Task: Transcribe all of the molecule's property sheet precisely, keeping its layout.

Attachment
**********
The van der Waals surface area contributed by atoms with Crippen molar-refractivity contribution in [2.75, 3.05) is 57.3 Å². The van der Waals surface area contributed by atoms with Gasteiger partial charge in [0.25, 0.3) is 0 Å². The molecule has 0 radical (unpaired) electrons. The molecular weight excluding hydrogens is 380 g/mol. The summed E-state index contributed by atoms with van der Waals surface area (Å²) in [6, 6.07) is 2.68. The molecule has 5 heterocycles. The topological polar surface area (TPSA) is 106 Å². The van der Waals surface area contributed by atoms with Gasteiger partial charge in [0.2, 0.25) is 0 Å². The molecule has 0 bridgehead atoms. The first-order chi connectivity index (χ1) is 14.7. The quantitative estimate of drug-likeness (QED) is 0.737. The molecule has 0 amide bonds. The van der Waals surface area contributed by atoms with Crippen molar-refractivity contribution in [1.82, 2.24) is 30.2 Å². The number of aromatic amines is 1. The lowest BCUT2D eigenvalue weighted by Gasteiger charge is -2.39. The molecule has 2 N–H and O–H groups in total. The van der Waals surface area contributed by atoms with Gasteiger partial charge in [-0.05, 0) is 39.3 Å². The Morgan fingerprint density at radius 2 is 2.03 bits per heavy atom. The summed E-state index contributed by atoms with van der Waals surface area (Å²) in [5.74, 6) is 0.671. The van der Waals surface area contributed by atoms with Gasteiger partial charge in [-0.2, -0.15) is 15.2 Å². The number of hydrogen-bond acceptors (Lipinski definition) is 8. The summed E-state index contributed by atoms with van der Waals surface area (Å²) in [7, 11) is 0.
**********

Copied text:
The van der Waals surface area contributed by atoms with Crippen molar-refractivity contribution in [2.75, 3.05) is 57.3 Å². The van der Waals surface area contributed by atoms with Gasteiger partial charge in [0.25, 0.3) is 0 Å². The molecule has 0 radical (unpaired) electrons. The molecular weight excluding hydrogens is 380 g/mol. The summed E-state index contributed by atoms with van der Waals surface area (Å²) in [6, 6.07) is 2.68. The molecule has 5 heterocycles. The topological polar surface area (TPSA) is 106 Å². The van der Waals surface area contributed by atoms with Gasteiger partial charge in [0.2, 0.25) is 0 Å². The molecule has 0 bridgehead atoms. The first-order chi connectivity index (χ1) is 14.7. The quantitative estimate of drug-likeness (QED) is 0.737. The molecule has 0 amide bonds. The van der Waals surface area contributed by atoms with Crippen molar-refractivity contribution in [1.82, 2.24) is 30.2 Å². The number of aromatic amines is 1. The lowest BCUT2D eigenvalue weighted by Gasteiger charge is -2.39. The molecule has 2 N–H and O–H groups in total. The van der Waals surface area contributed by atoms with Gasteiger partial charge in [-0.05, 0) is 39.3 Å². The Morgan fingerprint density at radius 2 is 2.03 bits per heavy atom. The summed E-state index contributed by atoms with van der Waals surface area (Å²) in [5.74, 6) is 0.671. The van der Waals surface area contributed by atoms with Gasteiger partial charge in [-0.2, -0.15) is 15.2 Å². The number of hydrogen-bond acceptors (Lipinski definition) is 8. The summed E-state index contributed by atoms with van der Waals surface area (Å²) in [7, 11) is 0.